More than 273,000 people have been displaced due to severe flooding across Somalia in October, according to figures by UN agency on Friday.
The vast majority of those displaced people by flooding are in the Baladweeyne area due to the flooding of the Shabelle river. This brings the total number of people displaced by a combination of drought, floods and conflict so far this year in Somalia to 575,000, according to figures by the UN Refugee Agency (UNHCR) and the Norwegian Refugee Council-led Protection Returns and Monitoring Network.
NRC said several thousand people in the worst-affected area of Baladweyne are sheltering under trees or in emergency tents after their makeshift homes were washed away by floods caused by torrential rain.
“Floods have destroyed more than three-quarters of Baladweyne and submerged many surrounding villages. These are extremely poor parts of Somalia, where there is now no electricity and no safe drinking water. Livestock has been lost and agricultural production has been decimated,” Victor Moses, country director for NRC in Somalia said in a statement.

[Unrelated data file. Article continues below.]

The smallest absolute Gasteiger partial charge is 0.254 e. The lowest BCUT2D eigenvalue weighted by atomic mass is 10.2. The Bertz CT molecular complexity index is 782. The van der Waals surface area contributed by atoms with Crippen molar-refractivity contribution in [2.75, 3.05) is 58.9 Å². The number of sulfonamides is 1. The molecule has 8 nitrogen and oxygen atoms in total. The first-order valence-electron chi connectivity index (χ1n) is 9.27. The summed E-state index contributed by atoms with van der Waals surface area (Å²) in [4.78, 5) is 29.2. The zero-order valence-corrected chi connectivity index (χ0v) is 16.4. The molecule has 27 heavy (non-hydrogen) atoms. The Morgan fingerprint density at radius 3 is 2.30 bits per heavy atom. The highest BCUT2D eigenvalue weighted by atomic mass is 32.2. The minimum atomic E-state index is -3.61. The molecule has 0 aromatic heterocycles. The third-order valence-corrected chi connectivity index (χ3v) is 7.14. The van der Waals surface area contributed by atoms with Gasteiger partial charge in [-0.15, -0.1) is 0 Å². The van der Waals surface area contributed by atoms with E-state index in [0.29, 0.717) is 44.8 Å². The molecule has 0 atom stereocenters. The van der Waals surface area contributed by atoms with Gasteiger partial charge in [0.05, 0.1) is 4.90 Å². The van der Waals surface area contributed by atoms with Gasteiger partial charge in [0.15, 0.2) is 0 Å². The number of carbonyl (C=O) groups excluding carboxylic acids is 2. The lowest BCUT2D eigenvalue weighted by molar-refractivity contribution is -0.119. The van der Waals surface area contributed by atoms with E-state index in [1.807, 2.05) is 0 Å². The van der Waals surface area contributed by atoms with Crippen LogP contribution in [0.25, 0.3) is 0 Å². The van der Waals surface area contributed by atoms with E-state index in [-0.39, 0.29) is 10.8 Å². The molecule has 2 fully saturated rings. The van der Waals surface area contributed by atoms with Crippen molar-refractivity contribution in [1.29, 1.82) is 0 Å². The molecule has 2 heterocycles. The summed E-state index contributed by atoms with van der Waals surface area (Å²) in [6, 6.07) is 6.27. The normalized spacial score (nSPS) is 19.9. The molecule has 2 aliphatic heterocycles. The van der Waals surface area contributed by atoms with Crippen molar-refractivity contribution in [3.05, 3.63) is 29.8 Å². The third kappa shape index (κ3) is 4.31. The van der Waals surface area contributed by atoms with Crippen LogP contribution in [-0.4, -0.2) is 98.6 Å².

“Our team is extremely worried about at least 30,000 vulnerable families displaced by flash flooding in Bardaale, further south. These communities will need immediate response to survive and long-term support to recover,” Moses added.
The Somali government and aid agencies have called on assistance to help Somalis affected by the raging floods.
The aid agency said food reserves have been destroyed, food markets are under threat and displaced people are at a high risk of hunger and illness.
“Water-borne diseases such as cholera could erupt and spread quickly. Stagnant waters are a breeding ground for mosquitoes and could result in a malaria outbreak,” Moses said.
According to NRC staff on the ground, the displaced people, particularly children, mothers and the elderly, are in desperate need of food, water, emergency shelter, health, and sanitation, latrines and mosquito nets.
Heavy rain is forecast across parts of Somalia while more flooding along the Shabelle and Juba rivers is expected over the coming weeks.
This comes as Puntland, Somaliland and central regions are bracing themselves for a tropical storm, which is set to make landfall within the weekend.